Wife Reveals Intimate Affair
MAYVILLE – The wife of Anthony R. Taglianetti II revealed Thursday in Chautauqua County Court the narrative of her online affair with Keith Reed Jr., and the volatile behavior her husband displayed afterward.
“(My husband) is prone to kill,” Mary Taglianetti wrote in an email addressed to Reed, sent a day before the former Clymer Central School superintendent was murdered on Sept. 21, 2012.
The email was one of many discussed in the second-degree murder trial Thursday, as Chautauqua County District Attorney David Foley and his prosecution team had Mary Taglianetti read aloud all her email correspondence – some of which was sexually explicit – with Reed.
“We talked on the phone, emailed and texted (each other),” said Mary Taglianetti, who indicated she had first met Reed on an online dating site in June 2010 after briefly separating from her husband two months earlier, and moving – along with her four kids – into her parents’ house in New York state.
She also indicated that she personally met Reed in August 2010 over a dinner date in Albany.
Despite reconciling with her husband in September 2010 and moving her kids back to the family home in Woodbridge, Va., Mary Taglianetti resumed her online relationship with Reed on Facebook in April 2012.
“(Our communication) was sexual,” Mary Taglianettii said. “(However, Reed did) encourage me on how to be a stronger person and stand up for myself.”
Mary Taglianetti recounted how her email account was “accidentally opened” on Aug. 6, 2012, allowing her husband to discover a sexually tinged email between her and Reed.
“(My husband) confronted me about Keith,” Mary Taglianetti said. “I told him I was sorry.”
In addition to making his wife reveal her account passwords and swap cellphones, Taglianetti wrote a threatening email to Reed, warning that he needs to stop contacting his wife and that is he is “(messing) with a former Marine.”
Mary Taglianetti continued correspondence with Reed on a newly created email account – superdiva1977 – and assured Reed that her husband’s reaction was expected.
“I’m not sorry about what happened,” Mary Taglianetti wrote to Reed on Aug. 8, 2012. “It was going to happen (sooner or later).”
This assurance notwithstanding, Taglianetti’s threats became increasingly more severe the following month, as he suspected his wife was continuing to correspond with Reed.
“I will take action,” Taglianetti wrote to Reed on Sept. 20, 2012. “I know where you are. I’m deadly serious. (This is) your last warning.”
Taglianetti complemented the warning by writing Reed’s Clymer address – which he found online – into the email to prove his seriousness.
Mary Taglianetti, fearing for Reed’s life, warned him to “call in sick and avoid some embarrassment.”
According to Mary Taglianetti, she begged for her husband to stay home, but instead he left Virginia at approximately 11 p.m. on Thursday, Sept. 20, 2012, driving a gold Buick Sentry. He did not return home until 8 a.m. Saturday morning, claiming that Reed was out of town.
Mary Taglianettii also said her husband returned with a bruise on his head, which he claimed was from hitting his head on a friend’s porch light.
On Sept. 23, 2012, Taglianetti told his wife he needed to “get away,” leaving her some money. He briefly returned two days later to say he quit his job and that “life was going to be better.” He left and never returned home.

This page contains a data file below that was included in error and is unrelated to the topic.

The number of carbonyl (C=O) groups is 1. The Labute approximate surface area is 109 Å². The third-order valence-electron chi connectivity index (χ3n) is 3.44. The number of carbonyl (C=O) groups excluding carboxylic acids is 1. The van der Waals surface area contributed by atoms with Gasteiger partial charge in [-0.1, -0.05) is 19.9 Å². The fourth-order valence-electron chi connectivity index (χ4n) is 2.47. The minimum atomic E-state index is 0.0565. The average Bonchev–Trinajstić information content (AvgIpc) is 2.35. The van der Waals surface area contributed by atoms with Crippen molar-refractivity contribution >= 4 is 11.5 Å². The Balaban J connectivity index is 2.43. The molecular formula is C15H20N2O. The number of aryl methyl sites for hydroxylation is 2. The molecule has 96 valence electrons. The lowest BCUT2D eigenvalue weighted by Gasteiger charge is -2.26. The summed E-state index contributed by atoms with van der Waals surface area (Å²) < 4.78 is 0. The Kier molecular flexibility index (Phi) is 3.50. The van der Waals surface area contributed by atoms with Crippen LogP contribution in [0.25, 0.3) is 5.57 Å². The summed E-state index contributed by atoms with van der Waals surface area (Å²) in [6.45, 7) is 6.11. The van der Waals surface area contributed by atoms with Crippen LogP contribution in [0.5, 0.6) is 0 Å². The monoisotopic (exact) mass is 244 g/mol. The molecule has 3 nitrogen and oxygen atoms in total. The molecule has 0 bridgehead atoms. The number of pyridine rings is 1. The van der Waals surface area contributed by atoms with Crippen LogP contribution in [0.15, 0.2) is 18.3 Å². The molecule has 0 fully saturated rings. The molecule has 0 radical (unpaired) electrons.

Mary Taglianetti did not find out about Reed’s death until Sept. 26, 2012, after she searched for him on Google. Describing herself as “panicky” at the realization, she contacted police and was shortly escorted to a hotel with her kids.
The prosecution will continue to question Mary Taglianetti in trial today.
Other witnesses questioned in trial Thursday were three Clymer Central School employees who said they saw Taglianetti enter the school the day of Reed’s murder.
“There was a man trying to get my attention (outside the entrance),” said Dianne Einink, a student services secretary at the school.
Einink said she opened the door for Taglianetti at approximately noon and escorted him to the main office because he inquired about becoming a substitute teacher.
“(Taglianetti) said he was looking for a substitute teacher application,” reiterated Teresa Lombardozzi, main office secretary. “He said he had two master’s degrees.”
Lombardozzi also said Taglianetti asked for Reed’s location, at which point she directed him to Carole Siverling, Reed’s personal secretary.
Siverling met with Taglianetti in the hallway outside her office. She again indicated that Taglianetti asked for Reed’s location.
“(Reed) was at a meeting,” Siverling said. “(Taglianetti) then asked some questions about the community and school.”
Taglianetti left the school shortly after meeting Siverling.
The prosecution showed the jury pieces of video footage from school surveillance cameras that captured Taglianetti entering and exiting the school as well as walking down a hallway.
Public Defender Nathaniel Barone cross examined Siverling, contending that Taglianetti could have entered Reed’s office – which was right next to Siverling’s and was unlocked – but chose not to do so.
Siverling also said Taglianetti was not angry, tired or sweating. She also did not see a gun in his possession.
Other witnesses were Joseph Gerace, Chautauqua County sheriff, and Christine Burdick, director of special education at Sherman Central School.
According to Gerace, Mary Taglianetti spoke with him for about an hour upon realizing Reed was dead. Gerace shortly ordered a BOLO report for Taglianetti.
Burdick said she dined with Reed and his daughter, Allison, the day prior to his murder at the Ellicottville Brewing Company in Fredonia. She claimed that her relationship with Reed was nonromantic and that their meeting was normal.
The trial is scheduled to continue today at 9:30 a.m.